Wednesday, October 08, 2008

Celebrating talent

Read first and then watch the videos if you wish.

Now and then the troubles of the world just get me down. Focusing on politics is inherently depressing because politics attracts the worst kind of people. Worse, it gives these people power to inflict harm on others -- and they do, often in copious measurements.

There is only so much of this one can take before retreating and seeking some sanity or solace elsewhere. What lifts my spirit are two things: talent and romantic/comedy.

As to the latter I love love. In my pantheon of emotions love is the highest there is. And laughter heals all wounds. There is nothing so depressing as some grim, humorless individual moralizing about a proper “sense of life” or God, or duty. So I enjoy retreating to films that make me laugh and which make me feel good -- I love to see the happy endings. Life has so few of them that it is art’s proper role to give us them in abundant supply.

And the second thing I enjoy is talent. I’m not a sports fan but I remember watching the World Cup when South Africa won. I watched it merely because I knew how much the team wanted that victory. I knew how much the fans wanted that victory. And it made me feel good to see it happen.

In similar vein I often read the stories of athletes at the Olympics and what they did to get where they were. Their struggle for greatness makes me feel good about the world. I see this in some talent shows as well. And this evening I was watching excerpts from a British talent show.

I was blown away time after time with some of the talent I saw and it got me to thinking. Here are young people that we dismiss as “just kids” doing phenomenal things. It takes dedication, discipline and character to develop the talents that these young people have developed. Over and over they show a maturity well above what we expect from “kids”.

But why are we surprised? It’s because we sell our kids short. Our culture, over the last several decades mostly, has systematically excluded the young from life. We have sequestered them in state institutions called schools for the first two decades of their life. We have passed laws to prevent them from working and developing talent.

We have basically excluded them from the adult world almost entirely and then lament their inability to grow up. There are a few areas where we still allow them to participate and compete with adults -- and one area is entertainment. We allow kid actors, kid singers, kid dancers, etc. And we see some incredible talents emerging because this talent is allowed to emerge.

I believe that young people are far more capable than we acknowledge these days. There was a time when “just kids” were settling the West, exploring new regions, farming, building businesses, etc. But we got the idea that schooling was important. Please note schooling is not the same thing as education -- many school graduates are uneducated. The trade unions and the educational bureaucracy both had reasons to shackle young people to this awful system called state education. It is in their interests to push the myth that government schools are a good thing.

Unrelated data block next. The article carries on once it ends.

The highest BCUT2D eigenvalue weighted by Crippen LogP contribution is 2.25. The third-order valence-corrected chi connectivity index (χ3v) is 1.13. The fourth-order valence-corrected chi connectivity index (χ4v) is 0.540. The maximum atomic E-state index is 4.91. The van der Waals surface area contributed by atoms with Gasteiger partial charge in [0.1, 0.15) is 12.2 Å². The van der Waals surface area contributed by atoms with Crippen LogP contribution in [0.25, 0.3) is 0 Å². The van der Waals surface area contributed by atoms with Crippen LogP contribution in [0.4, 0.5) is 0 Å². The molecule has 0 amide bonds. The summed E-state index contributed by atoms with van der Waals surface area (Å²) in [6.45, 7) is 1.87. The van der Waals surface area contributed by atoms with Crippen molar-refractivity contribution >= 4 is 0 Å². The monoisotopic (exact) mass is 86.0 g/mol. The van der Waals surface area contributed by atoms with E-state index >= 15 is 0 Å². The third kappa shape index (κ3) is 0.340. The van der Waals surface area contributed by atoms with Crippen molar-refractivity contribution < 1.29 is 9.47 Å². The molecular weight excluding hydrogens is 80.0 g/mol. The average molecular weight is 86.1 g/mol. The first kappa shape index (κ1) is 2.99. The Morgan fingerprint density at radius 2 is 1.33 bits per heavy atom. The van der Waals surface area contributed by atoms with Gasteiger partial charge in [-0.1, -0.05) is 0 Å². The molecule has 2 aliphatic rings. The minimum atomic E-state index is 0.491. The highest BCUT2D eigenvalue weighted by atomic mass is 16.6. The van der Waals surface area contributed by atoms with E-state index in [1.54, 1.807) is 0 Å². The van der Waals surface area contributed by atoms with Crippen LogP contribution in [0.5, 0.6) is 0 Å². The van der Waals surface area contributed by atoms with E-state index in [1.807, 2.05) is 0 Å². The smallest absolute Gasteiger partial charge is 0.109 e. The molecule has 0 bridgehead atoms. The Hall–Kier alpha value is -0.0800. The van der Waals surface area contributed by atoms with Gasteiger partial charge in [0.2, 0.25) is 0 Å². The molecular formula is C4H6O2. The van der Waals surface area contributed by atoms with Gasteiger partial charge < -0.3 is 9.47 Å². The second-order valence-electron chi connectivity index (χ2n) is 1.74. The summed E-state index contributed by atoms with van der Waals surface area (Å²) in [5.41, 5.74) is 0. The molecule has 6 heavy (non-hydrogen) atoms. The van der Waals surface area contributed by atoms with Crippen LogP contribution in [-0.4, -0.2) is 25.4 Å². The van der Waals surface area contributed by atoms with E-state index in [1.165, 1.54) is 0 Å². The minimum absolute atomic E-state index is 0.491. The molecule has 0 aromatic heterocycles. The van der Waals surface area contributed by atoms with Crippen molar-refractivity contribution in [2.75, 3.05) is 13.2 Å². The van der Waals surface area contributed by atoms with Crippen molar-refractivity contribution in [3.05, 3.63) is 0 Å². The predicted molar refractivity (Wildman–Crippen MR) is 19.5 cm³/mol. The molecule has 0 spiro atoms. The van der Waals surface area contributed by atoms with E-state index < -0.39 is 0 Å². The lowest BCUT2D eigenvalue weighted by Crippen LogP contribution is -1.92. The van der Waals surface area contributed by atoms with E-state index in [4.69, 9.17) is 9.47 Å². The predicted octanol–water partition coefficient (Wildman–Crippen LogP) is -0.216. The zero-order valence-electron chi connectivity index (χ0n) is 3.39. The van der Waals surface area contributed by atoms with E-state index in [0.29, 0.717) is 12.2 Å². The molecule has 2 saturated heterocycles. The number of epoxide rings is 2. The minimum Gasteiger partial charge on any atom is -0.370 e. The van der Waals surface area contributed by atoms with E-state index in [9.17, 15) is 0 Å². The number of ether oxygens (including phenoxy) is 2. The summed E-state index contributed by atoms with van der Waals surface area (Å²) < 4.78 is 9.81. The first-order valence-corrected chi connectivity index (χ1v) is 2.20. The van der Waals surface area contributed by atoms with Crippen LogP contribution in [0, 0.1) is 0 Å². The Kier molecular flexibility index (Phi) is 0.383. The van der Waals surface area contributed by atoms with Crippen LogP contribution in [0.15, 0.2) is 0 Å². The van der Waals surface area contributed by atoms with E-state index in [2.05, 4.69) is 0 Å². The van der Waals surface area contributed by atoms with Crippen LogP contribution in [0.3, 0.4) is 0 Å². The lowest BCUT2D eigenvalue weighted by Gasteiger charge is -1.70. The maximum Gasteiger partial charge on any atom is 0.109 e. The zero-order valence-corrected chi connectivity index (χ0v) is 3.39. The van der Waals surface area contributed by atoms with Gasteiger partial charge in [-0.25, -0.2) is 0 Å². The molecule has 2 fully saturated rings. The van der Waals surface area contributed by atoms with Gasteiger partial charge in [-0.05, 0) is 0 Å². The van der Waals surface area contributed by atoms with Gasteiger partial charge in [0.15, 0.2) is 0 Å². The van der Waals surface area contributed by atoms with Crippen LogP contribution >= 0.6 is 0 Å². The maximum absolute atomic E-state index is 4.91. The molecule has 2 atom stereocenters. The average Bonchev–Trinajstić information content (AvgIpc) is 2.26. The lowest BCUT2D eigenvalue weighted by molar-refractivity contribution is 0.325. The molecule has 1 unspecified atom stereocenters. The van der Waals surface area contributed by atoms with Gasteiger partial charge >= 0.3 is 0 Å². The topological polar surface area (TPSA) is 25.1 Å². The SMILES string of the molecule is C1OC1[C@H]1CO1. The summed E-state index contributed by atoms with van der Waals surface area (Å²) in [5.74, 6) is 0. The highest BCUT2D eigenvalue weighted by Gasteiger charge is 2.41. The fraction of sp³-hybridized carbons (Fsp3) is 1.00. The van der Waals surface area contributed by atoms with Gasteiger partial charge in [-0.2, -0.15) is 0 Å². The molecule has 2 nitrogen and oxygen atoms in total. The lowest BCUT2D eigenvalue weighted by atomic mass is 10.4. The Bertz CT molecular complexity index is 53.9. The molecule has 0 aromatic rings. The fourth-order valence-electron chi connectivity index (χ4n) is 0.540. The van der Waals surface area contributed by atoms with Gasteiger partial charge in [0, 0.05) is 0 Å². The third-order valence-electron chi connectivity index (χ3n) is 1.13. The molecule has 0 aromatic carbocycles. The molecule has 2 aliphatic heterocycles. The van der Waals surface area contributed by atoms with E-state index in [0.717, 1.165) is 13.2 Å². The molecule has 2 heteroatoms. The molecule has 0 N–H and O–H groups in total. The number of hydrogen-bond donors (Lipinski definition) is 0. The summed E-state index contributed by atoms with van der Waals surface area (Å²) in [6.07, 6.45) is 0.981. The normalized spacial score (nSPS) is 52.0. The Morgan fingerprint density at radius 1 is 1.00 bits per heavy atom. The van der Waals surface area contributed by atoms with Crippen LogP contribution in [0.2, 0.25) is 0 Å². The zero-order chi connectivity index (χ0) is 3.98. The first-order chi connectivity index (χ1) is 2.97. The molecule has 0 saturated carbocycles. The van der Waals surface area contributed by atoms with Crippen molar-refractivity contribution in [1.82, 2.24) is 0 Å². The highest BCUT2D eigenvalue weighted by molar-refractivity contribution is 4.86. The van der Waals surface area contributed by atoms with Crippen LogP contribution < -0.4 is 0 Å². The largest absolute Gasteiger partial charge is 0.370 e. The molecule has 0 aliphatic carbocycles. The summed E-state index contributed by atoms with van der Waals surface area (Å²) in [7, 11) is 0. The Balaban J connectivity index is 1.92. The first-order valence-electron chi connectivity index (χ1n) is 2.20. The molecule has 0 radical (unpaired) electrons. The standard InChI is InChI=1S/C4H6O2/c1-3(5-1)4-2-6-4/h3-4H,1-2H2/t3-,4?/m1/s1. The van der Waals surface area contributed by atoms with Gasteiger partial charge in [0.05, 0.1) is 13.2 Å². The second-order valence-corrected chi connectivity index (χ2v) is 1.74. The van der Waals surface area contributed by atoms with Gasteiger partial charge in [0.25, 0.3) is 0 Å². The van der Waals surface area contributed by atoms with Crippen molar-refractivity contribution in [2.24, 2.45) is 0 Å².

So our kids get isolated from adults and never become socialized by adults. They don’t learn the most important lesson of life -- how to be a functioning adult. They spend their time with other kids. Their role models are just as lost as they are. And one result is the artificial extension of childhood. More and more individuals are reaching their 20s or 30s without having a clue as to what it means to be grown up. A few generations ago young people in the mid teens were doing things which adults of 24 or 30 are terrified of doing. It isn’t that the previous generations had talent. It was that the system didn’t intentionally cripple their maturity. Today the educational establishment does just that -- it cripples the young.

So I enjoy the talent shows because they show, time after time, that there are individuals who are “just kids” who can knock the socks off of 95% of the adults they’d compete against. And I think its great. Enjoy some of the stars I watched tonight. Relish in their ability and celebrate their ability. I have posted a few of the performances that I enjoyed for your enjoyment as well.

PS: There is one excellent book on this topic called The Case Against Adolescence by Dr. Richard Epstein. Laissez Faire Books now has copies on sale for $18.95 if you order them through their toll free number at 1-866-686-7210. This book will change the way you look at the young.